THE Government has been criticised for its “lack of thoroughness” after it apparently reconsidered plans for a controversial new academy between 7pm and 10.30am the next morning.
North Tyneside Council was objecting to proposals to merge the privately-run King’s School with state-run Priory Primary School, in Tynemouth.
The authority received an email from the Secretary of State for Education, Michael Gove, at 7pm on Thursday saying the original decision to set up the Kings Priory Academy would be reconsidered.
However, by 10.30am yesterday, a further letter was emailed from Lord Nash, Parliamentary Under Secretary of State for Schools, saying: “The Secretary of State has decided to enter into funding arrangements with the Woodard Academy Trust having considered the matter afresh.”
At the same time, the authority received a further email from the Department for Education confirming they would be unable to comply with a Freedom of Information request submitted by the council to access the supporting statistical analysis used in reaching the decision.
The basis for refusal was that it would take an estimated three-and-a-half working days to locate, retrieve and extract the information.
A council spokesman said: “We were pleased to receive the email at 7pm on Thursday confirming that the Secretary of State would withdraw the original decision and consider the Kings Priory proposal afresh.
“However, we were absolutely astounded that by 10.30am yesterday they had reconsidered it – without being able to set out their reasons or the information used to reach the new decision.
“It is particularly surprising when at 10.14am we received another email saying it would take three-and-a-half working days to find the information in response to our FOI request when that information would have been used in making the fresh decision.
“In contrast we have shared all our available information with the department, yet we have been provided with none of the information they are relying on to reach a decision on this proposal which could have an impact on schools in North Tyneside for years to come.”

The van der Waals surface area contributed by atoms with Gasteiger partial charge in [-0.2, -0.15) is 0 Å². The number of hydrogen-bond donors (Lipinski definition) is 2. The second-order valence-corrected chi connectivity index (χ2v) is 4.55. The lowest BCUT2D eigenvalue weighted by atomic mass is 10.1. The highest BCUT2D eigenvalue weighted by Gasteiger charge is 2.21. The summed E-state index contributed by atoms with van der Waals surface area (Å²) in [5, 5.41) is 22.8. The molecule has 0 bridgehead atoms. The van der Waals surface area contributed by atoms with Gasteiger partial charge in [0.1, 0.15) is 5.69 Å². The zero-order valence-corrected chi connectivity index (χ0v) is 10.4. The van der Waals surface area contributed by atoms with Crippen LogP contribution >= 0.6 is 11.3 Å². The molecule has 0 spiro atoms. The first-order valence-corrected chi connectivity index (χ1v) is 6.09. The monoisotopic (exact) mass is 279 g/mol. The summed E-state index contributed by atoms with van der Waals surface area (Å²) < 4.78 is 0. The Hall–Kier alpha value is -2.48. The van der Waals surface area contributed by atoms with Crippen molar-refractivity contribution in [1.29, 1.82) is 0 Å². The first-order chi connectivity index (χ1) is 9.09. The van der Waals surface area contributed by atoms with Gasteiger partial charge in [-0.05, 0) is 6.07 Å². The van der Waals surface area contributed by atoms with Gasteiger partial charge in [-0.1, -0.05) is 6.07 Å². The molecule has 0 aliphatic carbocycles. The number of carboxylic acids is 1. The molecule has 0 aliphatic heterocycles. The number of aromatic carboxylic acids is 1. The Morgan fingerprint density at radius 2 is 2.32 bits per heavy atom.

Once the council receives the reasons for reaching the decision, a special meeting of the cabinet will be held to consider whether any further action is appropriate.
The council added: “We fully recognise that this is disruptive and stressful for parents and children affected by this decision and regret that this process is taking place at this time. However, the timescale for our challenge has been out of our hands.
“The council has been seeking to engage fully with the department since September last year when the authority raised its initial concerns. That offer has never been taken up.
“The Minister didn’t issue his decision until mid July – so the council could not have made its formal challenge any earlier.
“We have never understood why this matter needs to be dealt with in such haste. If Kings School and the Woodard Trust had been prepared to set their opening timescale for 2014, this uncertainty would not have occurred as we would all have had more time to sensibly consider this matter.
“And how the Secretary of State has now been able to completely reconsider the decision afresh as they promised, between 7pm on Thursday and 10.30am yesterday – when it took six months for them to make the original decision – is absolutely incomprehensible.
“The response from the Minister on Thursday evening was encouraging as it indicated the decision was withdrawn and would be determined afresh, but the speed which a new decision has been issued at 10.30am the next day raises doubt over how fully the matter has been properly considered afresh. It smacks of pre-determination.”
On July 17, the council agreed to challenge the Government’s decision to allow the Kings Priory Academy to go ahead.
The cabinet instructed lawyers to send a formal legal letter, known as a pre-action protocol letter, to the Secretary of State urging him to reconsider his decision.
A DfE spokesman said: “It was a matter of urgency that this issue was resolved as quickly as possible being so close to opening of the Kings Priory School in September.
“The Secretary of State took the decision to agree to reconsider the matter afresh and a new decision was taken as a quickly as possible to minimise further uncertainty for parents.”
David Bilton, CEO of the Woodard Academies Trust, sponsor of Kings Priory School, said: “We are delighted that, following a request from North Tyneside Council, the Secretary of State has quickly and thoroughly re-examined all information submitted and has yet again approved the funding agreement.
“With just 37 days to go until the new academy opens, we hope this draws a line under any uncertainty and that the parents, students and staff can at last feel confident that they will be part of the Kings Priory School community.
“We hope North Tyneside Council will now comply with the over-riding wishes of the community and support this new school which we confidently believe will become a beacon of excellence the whole community will be proud of.”